Heterogeneity, Local Information, and Global Interaction
Consider a society where all agents initially play "fair" and one agent invents a "cheating" strategy such as doping in sports. Which factors determine the success of the new cheating strategy? In order to study this question we consider an evolutionary game with heterogenous agents who can either play fair or cheat. We model heterogeneity by assuming that the players are either high or low types. Three factors determine the imitation dynamics of the model: the location and the type of the innovator, the distribution of types, and the information available to the agents. In particular we find that the economy is more likely to end up in a state where all agents cheat if the innovator is of low type or when the agents are maximally segregated.
|Date of creation:|
|Date of revision:|
|Contact details of provider:|| Postal: |
Phone: +41-1-634 21 37
Fax: +41-1-634 49 82
Web page: http://www.econ.uzh.ch/
More information through EDIRC
Please report citation or reference errors to , or , if you are the registered author of the cited work, log in to your RePEc Author Service profile, click on "citations" and make appropriate adjustments.:
- Ana B. Ania & Carlos Alós-Ferrer & Klaus R. Schenk-Hoppé, 1998.
"- An Evolutionary Model Of Bertrand Oligopoly,"
Working Papers. Serie AD
1998-14, Instituto Valenciano de Investigaciones Económicas, S.A. (Ivie).
- Fudenberg, Drew & Ellison, Glenn, 1995.
"Word-of-Mouth Communication and Social Learning,"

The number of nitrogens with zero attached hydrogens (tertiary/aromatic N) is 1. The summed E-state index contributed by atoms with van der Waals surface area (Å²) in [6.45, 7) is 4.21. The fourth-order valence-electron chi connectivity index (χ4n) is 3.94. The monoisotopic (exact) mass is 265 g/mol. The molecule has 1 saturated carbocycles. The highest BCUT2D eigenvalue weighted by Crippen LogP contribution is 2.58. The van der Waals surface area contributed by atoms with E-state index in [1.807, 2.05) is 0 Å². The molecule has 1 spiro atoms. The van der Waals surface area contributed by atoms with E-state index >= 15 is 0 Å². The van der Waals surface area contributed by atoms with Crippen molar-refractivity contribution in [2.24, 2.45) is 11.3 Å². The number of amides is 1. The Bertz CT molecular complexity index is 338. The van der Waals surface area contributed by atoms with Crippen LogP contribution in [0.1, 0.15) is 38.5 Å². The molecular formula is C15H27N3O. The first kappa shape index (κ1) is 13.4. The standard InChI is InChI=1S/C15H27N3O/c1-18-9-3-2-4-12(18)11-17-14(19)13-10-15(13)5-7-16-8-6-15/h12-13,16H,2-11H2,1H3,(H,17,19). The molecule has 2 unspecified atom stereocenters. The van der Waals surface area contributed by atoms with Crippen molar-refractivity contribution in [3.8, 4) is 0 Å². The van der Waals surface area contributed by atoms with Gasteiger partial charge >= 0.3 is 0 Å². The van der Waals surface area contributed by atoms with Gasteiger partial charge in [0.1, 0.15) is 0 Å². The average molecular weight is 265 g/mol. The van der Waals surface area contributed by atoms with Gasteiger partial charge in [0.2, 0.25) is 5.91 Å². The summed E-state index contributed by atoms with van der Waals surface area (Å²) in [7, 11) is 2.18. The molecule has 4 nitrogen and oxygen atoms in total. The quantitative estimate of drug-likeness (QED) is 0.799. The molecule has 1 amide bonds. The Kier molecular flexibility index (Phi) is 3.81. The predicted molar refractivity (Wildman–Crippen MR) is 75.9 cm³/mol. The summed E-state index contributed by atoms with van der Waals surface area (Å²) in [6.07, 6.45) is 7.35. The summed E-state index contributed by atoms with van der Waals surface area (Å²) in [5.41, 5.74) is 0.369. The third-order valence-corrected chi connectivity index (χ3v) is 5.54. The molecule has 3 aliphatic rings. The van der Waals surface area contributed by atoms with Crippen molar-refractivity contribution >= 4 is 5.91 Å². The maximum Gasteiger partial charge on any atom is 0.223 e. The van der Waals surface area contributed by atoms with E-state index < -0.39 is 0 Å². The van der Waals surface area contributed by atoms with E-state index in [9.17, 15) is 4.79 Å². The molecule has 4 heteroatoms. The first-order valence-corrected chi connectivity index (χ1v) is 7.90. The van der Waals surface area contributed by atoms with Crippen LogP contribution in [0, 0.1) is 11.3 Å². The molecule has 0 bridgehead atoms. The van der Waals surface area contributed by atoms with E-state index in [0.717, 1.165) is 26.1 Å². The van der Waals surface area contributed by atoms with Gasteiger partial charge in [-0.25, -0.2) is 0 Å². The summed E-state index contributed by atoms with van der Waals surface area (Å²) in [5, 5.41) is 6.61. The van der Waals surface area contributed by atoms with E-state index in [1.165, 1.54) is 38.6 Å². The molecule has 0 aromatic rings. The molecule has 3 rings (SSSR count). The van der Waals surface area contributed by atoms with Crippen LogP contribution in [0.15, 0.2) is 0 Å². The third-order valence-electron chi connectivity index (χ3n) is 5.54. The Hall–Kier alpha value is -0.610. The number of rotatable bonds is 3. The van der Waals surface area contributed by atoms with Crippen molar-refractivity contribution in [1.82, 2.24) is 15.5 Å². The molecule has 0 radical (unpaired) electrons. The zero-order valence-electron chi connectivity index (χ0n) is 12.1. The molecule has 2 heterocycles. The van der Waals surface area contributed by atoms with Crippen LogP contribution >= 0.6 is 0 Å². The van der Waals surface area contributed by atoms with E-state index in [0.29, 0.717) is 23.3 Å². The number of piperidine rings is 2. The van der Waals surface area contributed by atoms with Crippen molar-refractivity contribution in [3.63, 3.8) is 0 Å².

3196300, Harvard University Department of Economics.
- Glen Ellison, 2010.
"Learning, Local Interaction, and Coordination,"
Levine's Working Paper Archive
391, David K. Levine.
- Eshel, Ilan & Samuelson, Larry & Shaked, Avner, 1998. "Altruists, Egoists, and Hooligans in a Local Interaction Model," American Economic Review, American Economic Association, vol. 88(1), pages 157-79, March.
- Fernando Vega-Redondo, 1997.
"The Evolution of Walrasian Behavior,"
Econometric Society, vol. 65(2), pages 375-384, March.
- Kandori, M. & Mailath, G.J., 1991.
"Learning, Mutation, And Long Run Equilibria In Games,"
71, Princeton, Woodrow Wilson School - John M. Olin Program.
- Kandori, Michihiro & Mailath, George J & Rob, Rafael, 1993. "Learning, Mutation, and Long Run Equilibria in Games," Econometrica, Econometric Society, vol. 61(1), pages 29-56, January.
- M. Kandori & G. Mailath & R. Rob, 1999. "Learning, Mutation and Long Run Equilibria in Games," Levine's Working Paper Archive 500, David K. Levine.
- Aleksander Berentsen & Yvan Lengwiler, 2004.
"Fraudulent Accounting and Other Doping Games,"
Journal of Institutional and Theoretical Economics (JITE),
Mohr Siebeck, Tübingen, vol. 160(3), pages 402-, September.
- Siegfried Berninghaus & Werner Güth & Hartmut Kliemt, 2003. "From teleology to evolution," Journal of Evolutionary Economics, Springer, vol. 13(4), pages 385-410, October.
When requesting a correction, please mention this item's handle: RePEc:zur:iewwpx:182. See general information about how to correct material in RePEc.
For technical questions regarding this item, or to correct its authors, title, abstract, bibliographic or download information, contact: (Marita Kieser)
If references are entirely missing, you can add them using this form.